Regarding making this API all-or-nothing: it’s something we considered, but we felt it was important to make the set of intercepted shortcuts configurable because many sites will want to intercept some keys but not others, and preventDefault() may not work on intercepted system keys due to the synchronous nature of the low-level OS APIs used to intercept them. A concrete example would be a game that wants to intercept Escape, but not Alt+Tab.
The browser can display a message, similar to fullscreen and pointer lock behavior, and maybe also an indicator in the tab similar to audio behavior.
The lock should be canceled when switching tabs, consistent with pointer lock, and should require a user gesture but not fullscreen to activate.
With the remote desktop use case, users may want to be doing things on both systems. If this is tied to fullscreen they may need to enter and exit fullscreen with annoying frequency.
With the other use cases, users may not want to be fullscreen so they can see time, battery level, notifications, etc.
@DanielHerr: the pointer lock analogy is a good one. Pointer lock began as a fullscreen-only API, similar to what we are proposing here. Over time, the restrictions on it were gradually loosened as vendors worked out precisely how users and developers interacted with it, and today pointer lock is entirely decoupled from fullscreen.
Messages and icons are all tricky in their own way:
messages are only briefly visible; having them come back all the time works against some of the use cases this API is intended to enable
warning icons in the address bar/tab are small and easily missed, and often users don’t want to click on them because they don’t know what they do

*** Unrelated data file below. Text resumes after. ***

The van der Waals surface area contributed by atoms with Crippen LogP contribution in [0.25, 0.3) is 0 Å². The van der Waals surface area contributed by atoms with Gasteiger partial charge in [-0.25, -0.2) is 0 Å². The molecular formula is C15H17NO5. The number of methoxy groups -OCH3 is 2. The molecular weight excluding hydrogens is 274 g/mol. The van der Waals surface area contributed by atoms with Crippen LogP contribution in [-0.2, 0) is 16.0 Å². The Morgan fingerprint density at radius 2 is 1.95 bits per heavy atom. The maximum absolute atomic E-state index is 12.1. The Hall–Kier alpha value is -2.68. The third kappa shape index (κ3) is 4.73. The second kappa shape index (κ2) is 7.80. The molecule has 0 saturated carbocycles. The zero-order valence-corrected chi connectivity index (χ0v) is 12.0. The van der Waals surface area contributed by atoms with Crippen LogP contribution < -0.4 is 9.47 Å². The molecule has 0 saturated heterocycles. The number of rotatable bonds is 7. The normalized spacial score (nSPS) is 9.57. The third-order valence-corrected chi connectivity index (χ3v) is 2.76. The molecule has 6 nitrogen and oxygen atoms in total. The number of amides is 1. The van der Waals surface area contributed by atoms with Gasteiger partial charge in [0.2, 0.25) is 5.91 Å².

Do any of these points matter? Maybe? Maybe not? But we should acknowledge the concerns and be cautious with the initial implementation. We feel that it’s safest to start with the full screen restriction on keyboard lock, and iterate from there with a longer term goal of possibly allowing it everywhere.
@chaoaretasty: another part of the reason for the proposed API being independent of requestFullscreen is that some day we may be able to drop the fullscreen requirement and have this work in ordinary tabs. I imagine we’d need to have seen that the API is useful, and that we can balance the context/security concerns with demand for this outside of fullscreen.
Interesting idea, though I strongly feel that ESC should be a protected key under any and all circumstances. The simple reason for this is that pressing ESC to exit full screen mode is intuitive—any other key (or holding ESC) is not.
True, you can flash a message on the screen when launching (i.e. “Press F11 to exit”) but a message like this is very easy to miss. Just the other day my wife got trapped in Chrome’s fullscreen mode for this very reason (our cat got her into it by stepping on the keyboard).
In the instances where ESC is needed by the app, I think it would be better to require an alternative (ALT + ESC, tilde, F1, etc) rather than overriding the default action of ESC. This seems particularly important in case the user makes the mistake of allowing a malicious app to go full screen.
@JamesC: I agree that ESC places a valuable role for users to get in and out of full screen. However, we feel the ability to use the functionality of the escape key overrides the convenience of using it as a full-screen exit for the relatively scoped set of sites that will chose to use system keyboard lock. We believe it is possible to make the “reminder UX” quite obvious when someone does hit the escape key to ensure that they don’t get trapped.
@DanielHerr: I don’t believe the hold and forward logic would work for many applications (especially games) where low interaction latency is critical. For someone who spends their day working in a remote desktop environment, that model would also be really clunky. Whereas, it is unlikely that someone who is using a site that leverages system keyboard lock would be constantly switching in and out of full screen or require low latency for that activity.